Penn Station - then and now


Perpetual Penn Station?

UPDATE June 17: Municipal Art Society President, Vin Cipolla, advocates for a new Penn Station! (Go to to find details about how you can testify at the City Council hearing this Wednesday, June 19. Let the Council know you’re paying attention and want them to take action.)

Original Blog Post | May 10, 2013

Can any New Yorker imagine a worse nightmare than being trapped in Penn Station.... forever? Well that's exactly what a "special application" from  Madison Square Gardens asked for today in front of the NYC Planning Commission.

Since the destruction of the original and grand Penn Station structure in 1965 (in order to sell the "air rights" above it to Madison Square Gardens) visitors have been treated to one of the most demeaning train station experiences in North America. The lease on these air rights are up for renewal and most civic visionaries believe it is NYC's time to resuscitate this busiest of all North American commuter hubs.

Enter Madison Square Gardens' special application, requesting that the NYC Planning Commission give MSG a perpetual (aka forever) renewal of these air rights over the train station, effectively cutting off the possibility of a comprehensive Penn Station overhaul.

Municipal Arts Society, who is spearheading a progressive plan for a renewed Penn Station and vicinity, asked Pilot Projects to show up to the public meeting with a few words to say. We were number 45, so we thought we should wake up the council with our 3 minutes on the platform:

Greetings council. I am the founder of Pilot Projects Design Collective in NYC. We work with with leaders and user groups to help them articulate their visions and needs. There are hundreds of millions of users of Penn Station. So we went online to see what they are saying:

Yelp! is popular website that collects user feedback for a variety of businesses and services. Train stations are not a typical category. But 476 New Yorkers have recently taken time out of their busy days to write reviews of Penn Station. Here are a some excerpts from just the first few pages:

  • New York deserves better: This hole of a train station is my least favorite place in the city...this prison is as depressing as it could possibly be.
  • Sometimes you simply can not avoid finding yourself at Penn station. So do yourself a favor and try not to get lost. I walked a square or circle, whatever, at least 3 times before I figured my way out!
  • I have always had mild negative feelings toward Penn Station ... then I saw pictures of what it was like in its glory days. New York, what is WRONG with you !? Why on earth would you take an architectural marvel, bulldoze it and replace it with a labyrinthine series of awful linoleum?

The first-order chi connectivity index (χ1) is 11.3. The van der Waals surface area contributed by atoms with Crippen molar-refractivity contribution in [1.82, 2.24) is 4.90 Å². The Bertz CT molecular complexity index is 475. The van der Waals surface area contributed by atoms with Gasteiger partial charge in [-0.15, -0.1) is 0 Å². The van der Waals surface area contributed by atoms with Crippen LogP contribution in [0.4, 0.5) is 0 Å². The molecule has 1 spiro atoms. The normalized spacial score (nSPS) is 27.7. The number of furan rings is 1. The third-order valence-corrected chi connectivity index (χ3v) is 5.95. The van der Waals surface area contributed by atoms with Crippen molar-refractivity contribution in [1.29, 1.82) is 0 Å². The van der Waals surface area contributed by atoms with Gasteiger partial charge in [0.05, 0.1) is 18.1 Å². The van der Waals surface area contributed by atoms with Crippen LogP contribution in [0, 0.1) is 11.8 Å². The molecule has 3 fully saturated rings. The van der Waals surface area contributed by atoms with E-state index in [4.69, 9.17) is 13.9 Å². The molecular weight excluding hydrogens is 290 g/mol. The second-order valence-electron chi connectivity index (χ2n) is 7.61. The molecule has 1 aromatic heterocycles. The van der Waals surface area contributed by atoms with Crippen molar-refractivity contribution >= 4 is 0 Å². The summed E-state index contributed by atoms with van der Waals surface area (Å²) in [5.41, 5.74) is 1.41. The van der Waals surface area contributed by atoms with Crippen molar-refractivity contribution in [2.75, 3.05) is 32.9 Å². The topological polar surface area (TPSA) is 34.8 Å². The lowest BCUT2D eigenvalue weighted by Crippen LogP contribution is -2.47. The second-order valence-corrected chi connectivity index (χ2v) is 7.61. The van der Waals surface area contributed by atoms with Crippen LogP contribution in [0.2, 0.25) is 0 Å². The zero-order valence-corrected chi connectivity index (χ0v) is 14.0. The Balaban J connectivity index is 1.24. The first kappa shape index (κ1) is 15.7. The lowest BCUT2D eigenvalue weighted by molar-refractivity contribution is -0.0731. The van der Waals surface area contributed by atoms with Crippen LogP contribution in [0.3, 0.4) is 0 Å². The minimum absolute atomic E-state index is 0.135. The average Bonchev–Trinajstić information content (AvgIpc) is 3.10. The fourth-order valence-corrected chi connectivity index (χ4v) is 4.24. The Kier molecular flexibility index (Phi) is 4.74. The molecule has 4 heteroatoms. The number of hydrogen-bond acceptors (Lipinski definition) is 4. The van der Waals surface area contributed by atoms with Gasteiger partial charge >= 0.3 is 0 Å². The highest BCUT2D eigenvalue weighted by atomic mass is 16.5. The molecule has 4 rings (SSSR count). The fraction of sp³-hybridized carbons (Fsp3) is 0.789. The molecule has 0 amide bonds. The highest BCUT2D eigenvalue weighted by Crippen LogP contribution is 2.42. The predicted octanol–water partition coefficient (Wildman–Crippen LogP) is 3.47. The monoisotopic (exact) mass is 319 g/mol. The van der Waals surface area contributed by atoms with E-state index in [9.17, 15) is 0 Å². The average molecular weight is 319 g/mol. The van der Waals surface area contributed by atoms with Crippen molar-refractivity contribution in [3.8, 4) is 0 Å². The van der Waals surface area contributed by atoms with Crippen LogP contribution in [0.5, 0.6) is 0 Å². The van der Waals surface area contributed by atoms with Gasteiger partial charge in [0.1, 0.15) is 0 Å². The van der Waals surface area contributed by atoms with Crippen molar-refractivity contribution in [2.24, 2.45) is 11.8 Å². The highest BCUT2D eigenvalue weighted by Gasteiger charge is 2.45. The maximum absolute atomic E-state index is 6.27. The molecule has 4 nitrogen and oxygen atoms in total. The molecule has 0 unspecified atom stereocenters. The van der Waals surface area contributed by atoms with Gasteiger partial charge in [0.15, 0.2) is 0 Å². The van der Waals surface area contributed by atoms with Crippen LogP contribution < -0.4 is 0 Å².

• The station seems explicitly designed to punish travelers.
  • Penn Station is balls. We all know it.
  • Penn Station sucks. Theres no way to sugar coat it. The bathrooms are smelly, the waiting rooms are shabby looking and you're always rushing to get a seat before you're overrun by the NJT mob. Avoid at all costs!
  • I try to avoid this general area of Manhattan at all costs, but sometimes it's just not possible.
  • Penn Station is the commuter's home away from home. That said, this place is a fucking madhouse filled with negative energy and angry people...
  • I do not need a train station to be beautiful. Just clean and as odor neutral as possible. ...Penn Station smells like pizza, BO, and depression.
  • The lack of vision that allowed the original, glorious train station to be destroyed remains pretty breathtaking, and the commuter toilet they put in its place--a dark, dank, decrepit, suffocating hole--is perhaps a just reward for New York's collective failure to stop what was nothing short of an act of civic vandalism.
  • Gross, schizophrenic, hostile. If navigating around commuters running around like chicken with their heads cut off, and bumping into clueless and disenchanted tourists sounds like a good time, come enjoy the food court!
  • Writing a review of Penn Station is like writing a review of herpes.  If you're unlucky, sloppy, or come from far enough to get it, you do what you have to do to get out of it as fast as possible. . .but the stink will linger on.
  • A horrible dungeon of a train station: If the gods favor you, your train will arrive on time to whisk you out of this subterranean pit.
  • “3 stars... Detroit is worse”
  • Oh Penn Station. You cause me so much stress, but in the end, I really can't live without you.
  • ‘Penn Station - You don't have a choice’ - I feel like that should be the motto.

Yet here we are at this planning commission meeting. We do have a choice. We can chose to open the door to a renewed future for this cornerstone of our great city. Or we can close the door, sealing our fate forever like the stone door of a tomb.

Imagine the outcry, the collective “Yelp”, when it is discovered how our fate, the fate of New York City was sealed, and who was responsible. Do any of us here want to be counted in this group?

I would like to conclude with a poem for the Planning Commission:

In Perpetuity

Nothing is forever, they say
But things that are ought to be the best of things

Ought to undergird and delight
Elevate, our heads, our eyes, our hands
In wonder at their ever-presence.
Can what we make tell a story of us, in this future?
Is it design
Or fate that spins us ‘round
Lost in a flattened grey labyrinth
Gasping for light, for air, for space?
Is it fate or design
Writing the story of our city.


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